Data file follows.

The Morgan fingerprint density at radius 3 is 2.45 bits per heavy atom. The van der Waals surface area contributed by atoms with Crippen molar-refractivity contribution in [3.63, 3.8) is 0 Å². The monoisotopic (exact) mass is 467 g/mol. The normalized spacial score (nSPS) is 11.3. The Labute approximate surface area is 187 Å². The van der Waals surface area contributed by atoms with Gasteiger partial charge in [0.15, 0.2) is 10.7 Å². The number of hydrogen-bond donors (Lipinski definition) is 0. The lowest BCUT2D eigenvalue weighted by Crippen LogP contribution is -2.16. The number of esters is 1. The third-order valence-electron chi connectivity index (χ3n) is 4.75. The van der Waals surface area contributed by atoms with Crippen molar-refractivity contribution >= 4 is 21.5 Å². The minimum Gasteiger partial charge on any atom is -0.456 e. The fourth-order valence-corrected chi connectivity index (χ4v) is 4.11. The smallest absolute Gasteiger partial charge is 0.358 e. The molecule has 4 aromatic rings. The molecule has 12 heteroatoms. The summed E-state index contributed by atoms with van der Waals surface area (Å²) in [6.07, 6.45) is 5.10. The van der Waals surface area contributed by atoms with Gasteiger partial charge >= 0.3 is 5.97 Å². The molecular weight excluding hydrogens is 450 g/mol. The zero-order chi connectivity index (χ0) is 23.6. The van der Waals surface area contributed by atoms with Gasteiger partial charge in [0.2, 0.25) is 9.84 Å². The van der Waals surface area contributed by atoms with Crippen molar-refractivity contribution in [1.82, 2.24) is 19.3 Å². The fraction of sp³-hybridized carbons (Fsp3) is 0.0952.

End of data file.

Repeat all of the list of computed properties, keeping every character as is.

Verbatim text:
The Morgan fingerprint density at radius 3 is 2.45 bits per heavy atom. The van der Waals surface area contributed by atoms with Crippen molar-refractivity contribution in [3.63, 3.8) is 0 Å². The monoisotopic (exact) mass is 467 g/mol. The normalized spacial score (nSPS) is 11.3. The Labute approximate surface area is 187 Å². The van der Waals surface area contributed by atoms with Gasteiger partial charge in [0.15, 0.2) is 10.7 Å². The number of hydrogen-bond donors (Lipinski definition) is 0. The lowest BCUT2D eigenvalue weighted by Crippen LogP contribution is -2.16. The number of esters is 1. The third-order valence-electron chi connectivity index (χ3n) is 4.75. The van der Waals surface area contributed by atoms with Crippen molar-refractivity contribution >= 4 is 21.5 Å². The minimum Gasteiger partial charge on any atom is -0.456 e. The fourth-order valence-corrected chi connectivity index (χ4v) is 4.11. The smallest absolute Gasteiger partial charge is 0.358 e. The molecule has 4 aromatic rings. The molecule has 12 heteroatoms. The summed E-state index contributed by atoms with van der Waals surface area (Å²) in [6.07, 6.45) is 5.10. The van der Waals surface area contributed by atoms with Gasteiger partial charge >= 0.3 is 5.97 Å². The molecular weight excluding hydrogens is 450 g/mol. The zero-order chi connectivity index (χ0) is 23.6. The van der Waals surface area contributed by atoms with Gasteiger partial charge in [0.2, 0.25) is 9.84 Å². The van der Waals surface area contributed by atoms with Crippen molar-refractivity contribution in [1.82, 2.24) is 19.3 Å². The fraction of sp³-hybridized carbons (Fsp3) is 0.0952.